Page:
For where your treasure is, there your heart will be also. Matthew 6:21
I lead a very small life.
I go to work, I come home. I cook dinner and fold clothes. I work in the yard, I bake cookies. I take pictures.
It’s a comfortable life by design. Because a small life to me is a safer life. Fewer opportunities for embarrassment or failure. Less chance of hurt and pain. Which I’ve aways sort of thought is the kind of life a Christian should lead.
That is until several weeks ago when, during his homily, our priest reflected on the gospel reading:
Jesus said to his disciples:
“No one can serve two masters.
He will either hate one and love the other,
or be devoted to one and despise the other.
You cannot serve God and mammon.” Matthew 6:24
He shared that although ‘mammon’ is usually considered to be the pursuit of or trust in ‘riches’, in its fullest context, mammon is the pursuit of and trust in earthly security and comfort.
Which made me start to feel very defensive and uncomfortable.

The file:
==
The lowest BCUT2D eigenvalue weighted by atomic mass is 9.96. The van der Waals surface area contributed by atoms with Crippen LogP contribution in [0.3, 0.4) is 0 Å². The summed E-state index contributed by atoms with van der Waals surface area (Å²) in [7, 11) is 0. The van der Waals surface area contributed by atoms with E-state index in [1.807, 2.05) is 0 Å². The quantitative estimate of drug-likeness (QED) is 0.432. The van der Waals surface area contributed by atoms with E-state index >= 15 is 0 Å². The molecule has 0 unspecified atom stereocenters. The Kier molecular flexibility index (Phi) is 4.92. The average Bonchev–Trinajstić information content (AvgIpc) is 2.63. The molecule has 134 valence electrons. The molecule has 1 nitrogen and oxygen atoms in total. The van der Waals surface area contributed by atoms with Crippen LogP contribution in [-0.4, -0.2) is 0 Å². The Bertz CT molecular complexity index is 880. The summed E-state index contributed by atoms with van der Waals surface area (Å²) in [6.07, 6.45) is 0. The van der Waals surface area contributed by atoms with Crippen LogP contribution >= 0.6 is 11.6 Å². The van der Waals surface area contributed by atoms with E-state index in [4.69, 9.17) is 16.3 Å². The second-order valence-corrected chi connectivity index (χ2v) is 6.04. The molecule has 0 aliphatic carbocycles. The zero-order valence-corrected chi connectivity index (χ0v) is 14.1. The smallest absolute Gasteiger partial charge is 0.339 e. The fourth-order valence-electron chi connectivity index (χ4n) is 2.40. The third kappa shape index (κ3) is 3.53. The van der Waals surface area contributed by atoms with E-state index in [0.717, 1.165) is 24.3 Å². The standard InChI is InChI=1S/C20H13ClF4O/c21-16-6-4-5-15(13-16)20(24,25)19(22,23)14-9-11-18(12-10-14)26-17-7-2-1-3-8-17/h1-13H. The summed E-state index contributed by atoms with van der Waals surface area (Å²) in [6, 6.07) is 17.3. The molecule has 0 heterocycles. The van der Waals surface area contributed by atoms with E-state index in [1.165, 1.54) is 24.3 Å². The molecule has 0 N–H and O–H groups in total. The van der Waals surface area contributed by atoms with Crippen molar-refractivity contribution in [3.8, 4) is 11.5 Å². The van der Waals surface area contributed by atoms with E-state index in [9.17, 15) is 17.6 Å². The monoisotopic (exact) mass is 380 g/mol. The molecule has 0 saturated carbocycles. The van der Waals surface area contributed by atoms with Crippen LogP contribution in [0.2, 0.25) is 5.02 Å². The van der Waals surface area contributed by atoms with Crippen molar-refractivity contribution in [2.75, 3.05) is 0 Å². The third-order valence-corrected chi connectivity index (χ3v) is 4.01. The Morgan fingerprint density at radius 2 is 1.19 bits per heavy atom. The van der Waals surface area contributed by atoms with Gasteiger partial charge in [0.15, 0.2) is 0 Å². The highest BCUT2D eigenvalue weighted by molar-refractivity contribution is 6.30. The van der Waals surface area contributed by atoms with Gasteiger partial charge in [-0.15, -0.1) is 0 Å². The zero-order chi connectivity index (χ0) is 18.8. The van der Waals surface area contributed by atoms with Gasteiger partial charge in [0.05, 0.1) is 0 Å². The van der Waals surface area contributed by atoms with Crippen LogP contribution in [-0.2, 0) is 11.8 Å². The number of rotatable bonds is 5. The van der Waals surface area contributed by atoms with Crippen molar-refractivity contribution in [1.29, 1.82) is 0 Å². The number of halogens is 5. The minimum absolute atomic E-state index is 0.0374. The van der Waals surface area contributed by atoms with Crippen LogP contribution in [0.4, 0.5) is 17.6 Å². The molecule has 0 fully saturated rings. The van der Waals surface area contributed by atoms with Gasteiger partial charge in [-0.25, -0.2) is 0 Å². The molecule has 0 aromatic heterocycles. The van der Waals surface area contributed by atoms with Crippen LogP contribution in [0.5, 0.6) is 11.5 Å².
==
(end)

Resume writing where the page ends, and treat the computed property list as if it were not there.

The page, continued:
Most of the time my faith feels like my favorite, old sweater. The one that’s about a size too big with the missing button. But it’s comfortable….so soft and warm that it feels like a giant hug when I wrap it around me. Other times like this, however, faith can feel like I have a cocklebur lodged in my sock. Uncomfortable to say the least, and usually requires immediate attention. That’s how this felt.
So this was sort of the lens for my Lenten journey this year…this notion of security and comfort. And how that informs and directs my spiritual life.
As always, I look to the life of Jesus as my guide. And Jesus’s mission during his time on Earth had absolutely nothing to do with making his followers’ lives more safe, more secure, or more comfortable. In fact, Jesus’s teachings were just the opposite and meant to stir our hearts out of complacency.
- Radical love.
- Radical forgiveness.
- Radical mercy.
- Radical grace.
As it turns out, the Christian life is anything but comfortable. And when I reflect on what this looks like in my own walk with the Lord, it requires that I seek out areas of my life where I can practice radical love, forgiveness, and mercy. Even when it feels uncomfortable. Because in the end, this kind of radical living is designed to turn our hearts away from the trappings of this world and instead lead us to put our complete trust in the Goodness and Faithfulness of God.
Nowhere is God’s goodness more evident than on the cross at Calvary. And today, Good Friday, I am humbled and grateful for his radical love and mercy.